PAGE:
PARKER V. 'rHE LITTLE ACME.
leased whenever the centrifugal force caused by the rapid swinging of the arm is sufficient to carry the pivoted carrier to the point at which tha discharge of the target, is produced. The release may take place before the carrier reaches its extreme limit. The defendant's trap contains a self-acting target-releasing device, constructed upon the same general principles set forth in the Stock patent, and is au infringement of it. A decree will be allowed sustaining the validity of the reissued patent sued upon, and finding that the defendant infringes the first, third, and fourth claims thereof, and a reference to a master for an accounting of the profits and damages resulting from such infringement. At the October term, 1890, a petition for rehearing was allowed on account of newly-discovered evidence of prior use at Knoxville, Tenn. The case will be heard with this new evidence at l!'ebruary term, 1891.
(Dr.strl.ct Court, W. D. Pennsylvania. October 11, 1890.)
Where the sherilI, by virtue of a writ of execution, seized a steam-boat, and, after taking actual possession, ran the boat a few days without the consent or knowledge of the owner, one who acted as master and pilot during that time must look to the sheri:lY for his compensation, and has no lien against the boat. S. SAME-LIENS BY STATE LAws. The Pennsylvania act which gives liens against domestic vessels navigating the riverll Allegheny, Monongahela, and Ohio does not apply to a boat running exclusively on the Beaver river, a tributary of the Ohio.
ILuuTIHE LIENS-SEIZURE 01' VESSEL-RIGHTS 01' MASTER.
In Admiralty. Barton &- Barton, for libelant. Jamea R. Macfarlane, for respondent. ACHESON, J. It appears by the libelant's own admission, and other.he was hired by the day; and it is also shown that he was wise, paid by his employer, Mr. Mardorf, the owner of the boat, in full for his services up to the time (November 7, 1889) when the sheriff, acting under judicial process, took the boat in execution. Presumably it was a lawful seizure, but, however this may be, the sheriff took actual posses&ion of the Little Acme under the writ in his hands. Then, without the consent or knowledge of the owner, but on his own responsibility, he ran the boat two days, and then tied her up. Now the libelant knew of the seizure, and for payment for his services during the short time the sheriff undertook to run the boat he must look to that officer, whose bailiff or servant he was. TroviUo v. Tilford, 6 Watts, 468,471. Most certainly, after November 9, 1889, the libelant did not serve as master or pilot, for the boat did not run at all, and she remained u'Jder execution. Upol?: Pfoofs, it is not apparent to me that after the last-mentioned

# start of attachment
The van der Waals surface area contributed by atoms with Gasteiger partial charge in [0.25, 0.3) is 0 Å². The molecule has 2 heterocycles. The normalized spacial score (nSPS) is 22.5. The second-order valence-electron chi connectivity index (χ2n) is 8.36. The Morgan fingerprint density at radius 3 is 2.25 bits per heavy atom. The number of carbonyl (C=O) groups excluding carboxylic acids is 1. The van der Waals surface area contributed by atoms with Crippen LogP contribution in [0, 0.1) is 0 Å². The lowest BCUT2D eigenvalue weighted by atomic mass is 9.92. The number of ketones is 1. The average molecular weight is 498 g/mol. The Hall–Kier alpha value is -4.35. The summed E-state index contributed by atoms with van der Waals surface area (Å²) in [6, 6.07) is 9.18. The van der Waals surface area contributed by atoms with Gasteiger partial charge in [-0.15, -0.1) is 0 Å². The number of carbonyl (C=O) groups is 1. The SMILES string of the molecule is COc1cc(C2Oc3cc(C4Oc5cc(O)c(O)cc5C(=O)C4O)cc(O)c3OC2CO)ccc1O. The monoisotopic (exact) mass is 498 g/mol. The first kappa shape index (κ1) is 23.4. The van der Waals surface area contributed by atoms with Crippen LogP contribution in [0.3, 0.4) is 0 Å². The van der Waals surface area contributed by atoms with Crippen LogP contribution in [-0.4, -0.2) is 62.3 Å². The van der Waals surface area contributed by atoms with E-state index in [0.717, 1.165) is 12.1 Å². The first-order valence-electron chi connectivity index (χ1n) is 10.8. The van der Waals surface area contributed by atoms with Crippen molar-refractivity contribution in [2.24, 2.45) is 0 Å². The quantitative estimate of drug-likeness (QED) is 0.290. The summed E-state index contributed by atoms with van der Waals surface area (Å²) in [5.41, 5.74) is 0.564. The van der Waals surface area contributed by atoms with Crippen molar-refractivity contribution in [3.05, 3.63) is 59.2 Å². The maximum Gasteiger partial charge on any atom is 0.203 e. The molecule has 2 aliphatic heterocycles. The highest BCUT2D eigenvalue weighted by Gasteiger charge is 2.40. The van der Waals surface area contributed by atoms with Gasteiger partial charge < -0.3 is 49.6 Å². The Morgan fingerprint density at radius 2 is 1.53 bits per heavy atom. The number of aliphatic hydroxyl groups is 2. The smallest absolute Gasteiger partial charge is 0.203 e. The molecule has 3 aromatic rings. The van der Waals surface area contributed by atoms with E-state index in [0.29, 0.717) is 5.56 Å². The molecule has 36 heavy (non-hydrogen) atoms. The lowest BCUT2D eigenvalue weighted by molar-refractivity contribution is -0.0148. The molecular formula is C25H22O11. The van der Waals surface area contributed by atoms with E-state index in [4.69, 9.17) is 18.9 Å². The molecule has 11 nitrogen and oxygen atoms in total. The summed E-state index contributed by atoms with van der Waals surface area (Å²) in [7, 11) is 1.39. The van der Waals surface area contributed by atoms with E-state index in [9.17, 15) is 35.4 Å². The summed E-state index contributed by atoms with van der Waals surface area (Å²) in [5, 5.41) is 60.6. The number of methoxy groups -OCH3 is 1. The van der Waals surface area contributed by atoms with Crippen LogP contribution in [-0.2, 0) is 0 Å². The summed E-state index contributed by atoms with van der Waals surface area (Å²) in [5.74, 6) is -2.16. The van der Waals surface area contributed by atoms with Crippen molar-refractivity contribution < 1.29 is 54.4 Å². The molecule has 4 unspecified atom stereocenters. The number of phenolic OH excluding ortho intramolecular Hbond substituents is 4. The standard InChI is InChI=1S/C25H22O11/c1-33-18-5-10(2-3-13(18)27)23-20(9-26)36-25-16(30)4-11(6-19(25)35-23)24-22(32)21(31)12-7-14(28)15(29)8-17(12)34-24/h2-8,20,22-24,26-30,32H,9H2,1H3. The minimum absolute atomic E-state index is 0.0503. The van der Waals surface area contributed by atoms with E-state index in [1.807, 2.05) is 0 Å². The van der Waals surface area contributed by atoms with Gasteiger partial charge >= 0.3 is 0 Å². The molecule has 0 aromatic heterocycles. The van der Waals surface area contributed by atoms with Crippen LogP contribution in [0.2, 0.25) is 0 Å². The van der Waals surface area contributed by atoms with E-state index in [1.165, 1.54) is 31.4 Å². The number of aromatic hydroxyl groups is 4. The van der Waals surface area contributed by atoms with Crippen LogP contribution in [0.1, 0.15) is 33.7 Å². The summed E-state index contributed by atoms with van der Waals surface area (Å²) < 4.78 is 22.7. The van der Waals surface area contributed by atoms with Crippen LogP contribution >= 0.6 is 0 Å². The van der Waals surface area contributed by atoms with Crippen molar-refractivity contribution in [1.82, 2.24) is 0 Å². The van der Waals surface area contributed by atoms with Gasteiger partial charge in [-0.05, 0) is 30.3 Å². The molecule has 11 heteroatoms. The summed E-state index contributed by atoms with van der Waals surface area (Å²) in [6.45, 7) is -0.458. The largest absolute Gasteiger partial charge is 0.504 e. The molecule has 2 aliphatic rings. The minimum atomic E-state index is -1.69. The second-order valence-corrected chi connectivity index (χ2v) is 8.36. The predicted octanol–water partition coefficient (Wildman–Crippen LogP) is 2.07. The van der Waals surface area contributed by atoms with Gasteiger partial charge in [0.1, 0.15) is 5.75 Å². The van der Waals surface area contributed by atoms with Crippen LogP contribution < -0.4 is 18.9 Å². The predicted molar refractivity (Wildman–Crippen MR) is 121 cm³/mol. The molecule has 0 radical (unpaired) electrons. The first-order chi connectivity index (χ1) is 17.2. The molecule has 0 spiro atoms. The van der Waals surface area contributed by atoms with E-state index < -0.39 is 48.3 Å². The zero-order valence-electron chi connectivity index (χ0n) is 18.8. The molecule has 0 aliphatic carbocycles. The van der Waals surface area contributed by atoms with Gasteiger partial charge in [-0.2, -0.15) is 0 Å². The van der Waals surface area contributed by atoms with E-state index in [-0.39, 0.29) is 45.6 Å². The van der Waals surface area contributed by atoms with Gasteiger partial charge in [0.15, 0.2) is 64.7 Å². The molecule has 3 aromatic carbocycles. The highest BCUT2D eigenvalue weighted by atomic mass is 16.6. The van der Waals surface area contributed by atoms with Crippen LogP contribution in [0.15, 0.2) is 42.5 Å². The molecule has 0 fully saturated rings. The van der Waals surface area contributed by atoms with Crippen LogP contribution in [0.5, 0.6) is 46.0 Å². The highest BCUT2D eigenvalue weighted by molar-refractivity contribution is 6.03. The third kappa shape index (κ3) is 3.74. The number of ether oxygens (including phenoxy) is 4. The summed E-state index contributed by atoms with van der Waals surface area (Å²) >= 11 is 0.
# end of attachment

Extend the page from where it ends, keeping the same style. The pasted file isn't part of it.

date the libelallt rendered whatever for'wbich .the owner of the' boat ilt aoawerable; but\'iflht\ did., those were' not ofa maritime ftnd:arenot theisubject of a lien. ,,' ,;. i ' 'of! the libeldht'sdairilis of doubtful' merit at the best, but as a lien: it bas no standing.' Thiswasadornestic "essel,and at bome. Therefore, no maritime could arise. Andtben the PednsylvQIlia act of 20th April, 1858, (1 Purd. Dig. 126,)appliesexclusively to V'eiJsals navigating thi3':Allegheny, Monongahela;and Ohio rivers. whereas'ltlie'LittleAcme navigated the Beaver dver only . Moreover, this statute does ,'riot 'embrace st1dh' items as ate here in question. Dalzell v. The Daniel Kaine, 31 Fed. Rep. 746. Let a deoree·be' drawn disrp'iseing the libeltwith'Costs. , .,; ' -: ,.
THE Jos. NIXON.
Court, W. D.
The libelant, late mastel' of a toW-boat, at the end of a trip was hired to take e:folusive oUlltody ,and oare of the bi>8t While she remained moored at Pittsburgh, hl'!r , to put and keepaet in good order,and fit to prooeed on an 8nticipiloted vujage,whioh he did. ,He' ttecessarily remained' on .board the boat day!'nd It was neoessary to lDovethe boat into shore and out therefrom as the riVer rose and feU; and the ohie:t perils to whioh the boat was exposed. and from which she was to be' proteoted by the libelant, were perils of ,the river. that the contract 811dthe services actUally rendered by the libelant Were maritime, and that the lien for'his wages against the' boat, given by the state statute, was enfOrceable 1In rem in admiralty. . .'
VESSEL AT PIER-LIENS
In Admiralty. Goo. W. Acklin t for libelant. Goo. O. Wil80n and David 8. McCann, for respondent.
ACHESON,: ,1. Although the libelant's services On the Nixon were ren'dered at her home port, yet it is very clear that he has a lien against the boat for his wages by virtue of the Pennsylvania act of April 20, 1858, relating to vessels naVigating the rivers Allegheny, Monongahela, and Ohio. 1 Purd. Dig. 126. The debatable question is whether the libelant's services were performed under a maritime contract, or were of a maritime character, so as'to give him a right to sue in rem in admirl1ltyt agreeably to the practice sanctioned by the cases of Pe:yrfJ'UZ v. Howard t 7 Pet. 324, and The Lottawanna, 21 Wall. 558. The libelant was called, a "watchman," but he was much more; and indeed his services went far beyond those of an ordinary sbip-keeper. I find the matellial facts of the cMe to be these: The Nixon is a steam tow-boat. In November, 1889, tiponthe termination of a trip, the boat was moored in the Monongahela river, at the public wharf in the port awaiting anticipated employment. The libelant t who is